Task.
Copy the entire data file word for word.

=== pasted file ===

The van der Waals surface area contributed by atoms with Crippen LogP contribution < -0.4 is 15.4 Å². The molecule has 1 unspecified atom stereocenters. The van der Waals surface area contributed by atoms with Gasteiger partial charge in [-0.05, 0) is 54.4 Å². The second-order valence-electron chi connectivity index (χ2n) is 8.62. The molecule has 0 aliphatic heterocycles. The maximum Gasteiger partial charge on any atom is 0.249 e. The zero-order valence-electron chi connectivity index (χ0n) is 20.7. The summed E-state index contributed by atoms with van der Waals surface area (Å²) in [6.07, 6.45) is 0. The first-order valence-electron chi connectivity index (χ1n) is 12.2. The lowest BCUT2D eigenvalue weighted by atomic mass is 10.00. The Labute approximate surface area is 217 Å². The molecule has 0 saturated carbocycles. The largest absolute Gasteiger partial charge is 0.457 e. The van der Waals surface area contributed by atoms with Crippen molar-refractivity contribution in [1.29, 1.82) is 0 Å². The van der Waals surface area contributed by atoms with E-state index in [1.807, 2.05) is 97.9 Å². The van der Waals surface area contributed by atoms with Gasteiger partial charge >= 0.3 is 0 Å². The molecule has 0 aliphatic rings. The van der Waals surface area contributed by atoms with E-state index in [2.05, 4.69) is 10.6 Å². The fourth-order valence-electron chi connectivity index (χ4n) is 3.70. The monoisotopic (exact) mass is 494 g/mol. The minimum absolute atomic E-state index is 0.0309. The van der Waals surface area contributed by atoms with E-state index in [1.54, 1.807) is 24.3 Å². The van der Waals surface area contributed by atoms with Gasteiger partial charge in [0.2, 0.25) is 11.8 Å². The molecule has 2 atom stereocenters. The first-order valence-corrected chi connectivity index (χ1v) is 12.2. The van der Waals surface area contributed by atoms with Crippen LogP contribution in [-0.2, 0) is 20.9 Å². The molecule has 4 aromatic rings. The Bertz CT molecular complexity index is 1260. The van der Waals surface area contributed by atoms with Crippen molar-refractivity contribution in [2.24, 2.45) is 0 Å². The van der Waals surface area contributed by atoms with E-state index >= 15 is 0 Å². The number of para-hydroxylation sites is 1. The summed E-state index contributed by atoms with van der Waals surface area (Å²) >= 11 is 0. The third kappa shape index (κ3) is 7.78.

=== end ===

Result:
The van der Waals surface area contributed by atoms with Crippen LogP contribution < -0.4 is 15.4 Å². The molecule has 1 unspecified atom stereocenters. The van der Waals surface area contributed by atoms with Gasteiger partial charge in [-0.05, 0) is 54.4 Å². The second-order valence-electron chi connectivity index (χ2n) is 8.62. The molecule has 0 aliphatic heterocycles. The maximum Gasteiger partial charge on any atom is 0.249 e. The zero-order valence-electron chi connectivity index (χ0n) is 20.7. The summed E-state index contributed by atoms with van der Waals surface area (Å²) in [6.07, 6.45) is 0. The first-order valence-electron chi connectivity index (χ1n) is 12.2. The lowest BCUT2D eigenvalue weighted by atomic mass is 10.00. The Labute approximate surface area is 217 Å². The molecule has 0 saturated carbocycles. The largest absolute Gasteiger partial charge is 0.457 e. The van der Waals surface area contributed by atoms with Crippen molar-refractivity contribution in [1.29, 1.82) is 0 Å². The van der Waals surface area contributed by atoms with E-state index in [1.807, 2.05) is 97.9 Å². The van der Waals surface area contributed by atoms with Gasteiger partial charge >= 0.3 is 0 Å². The molecule has 0 aliphatic rings. The van der Waals surface area contributed by atoms with E-state index in [2.05, 4.69) is 10.6 Å². The fourth-order valence-electron chi connectivity index (χ4n) is 3.70. The monoisotopic (exact) mass is 494 g/mol. The minimum absolute atomic E-state index is 0.0309. The van der Waals surface area contributed by atoms with E-state index in [1.54, 1.807) is 24.3 Å². The van der Waals surface area contributed by atoms with Gasteiger partial charge in [0.2, 0.25) is 11.8 Å². The molecule has 2 atom stereocenters. The first-order valence-corrected chi connectivity index (χ1v) is 12.2. The van der Waals surface area contributed by atoms with Crippen LogP contribution in [-0.2, 0) is 20.9 Å². The molecule has 4 aromatic rings. The Bertz CT molecular complexity index is 1260. The van der Waals surface area contributed by atoms with Crippen molar-refractivity contribution in [2.24, 2.45) is 0 Å². The van der Waals surface area contributed by atoms with E-state index >= 15 is 0 Å². The number of para-hydroxylation sites is 1. The summed E-state index contributed by atoms with van der Waals surface area (Å²) >= 11 is 0. The third kappa shape index (κ3) is 7.78.